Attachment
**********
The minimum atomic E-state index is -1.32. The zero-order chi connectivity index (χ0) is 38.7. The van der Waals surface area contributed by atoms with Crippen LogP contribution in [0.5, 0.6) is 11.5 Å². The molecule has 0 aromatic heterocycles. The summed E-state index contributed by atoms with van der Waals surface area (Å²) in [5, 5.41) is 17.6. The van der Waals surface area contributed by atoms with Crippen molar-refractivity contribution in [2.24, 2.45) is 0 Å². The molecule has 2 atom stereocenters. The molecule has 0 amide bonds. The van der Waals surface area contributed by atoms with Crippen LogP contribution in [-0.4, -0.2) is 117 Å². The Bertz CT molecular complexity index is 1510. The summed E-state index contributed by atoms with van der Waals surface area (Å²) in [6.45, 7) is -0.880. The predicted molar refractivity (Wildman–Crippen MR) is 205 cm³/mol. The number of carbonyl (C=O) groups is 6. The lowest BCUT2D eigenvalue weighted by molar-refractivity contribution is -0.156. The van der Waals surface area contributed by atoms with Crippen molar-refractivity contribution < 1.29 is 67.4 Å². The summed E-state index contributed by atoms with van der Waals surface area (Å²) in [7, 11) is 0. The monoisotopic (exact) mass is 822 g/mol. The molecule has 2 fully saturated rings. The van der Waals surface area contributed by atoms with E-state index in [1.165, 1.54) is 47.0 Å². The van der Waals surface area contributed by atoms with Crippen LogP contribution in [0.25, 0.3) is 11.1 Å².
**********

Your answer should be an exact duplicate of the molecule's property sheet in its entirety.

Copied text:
The minimum atomic E-state index is -1.32. The zero-order chi connectivity index (χ0) is 38.7. The van der Waals surface area contributed by atoms with Crippen LogP contribution in [0.5, 0.6) is 11.5 Å². The molecule has 0 aromatic heterocycles. The summed E-state index contributed by atoms with van der Waals surface area (Å²) in [5, 5.41) is 17.6. The van der Waals surface area contributed by atoms with Crippen molar-refractivity contribution in [2.24, 2.45) is 0 Å². The molecule has 2 atom stereocenters. The molecule has 0 amide bonds. The van der Waals surface area contributed by atoms with Crippen LogP contribution in [-0.4, -0.2) is 117 Å². The Bertz CT molecular complexity index is 1510. The summed E-state index contributed by atoms with van der Waals surface area (Å²) in [6.45, 7) is -0.880. The predicted molar refractivity (Wildman–Crippen MR) is 205 cm³/mol. The number of carbonyl (C=O) groups is 6. The lowest BCUT2D eigenvalue weighted by molar-refractivity contribution is -0.156. The van der Waals surface area contributed by atoms with Crippen molar-refractivity contribution < 1.29 is 67.4 Å². The summed E-state index contributed by atoms with van der Waals surface area (Å²) in [7, 11) is 0. The monoisotopic (exact) mass is 822 g/mol. The molecule has 2 fully saturated rings. The van der Waals surface area contributed by atoms with E-state index in [1.165, 1.54) is 47.0 Å². The van der Waals surface area contributed by atoms with Crippen LogP contribution in [0.25, 0.3) is 11.1 Å².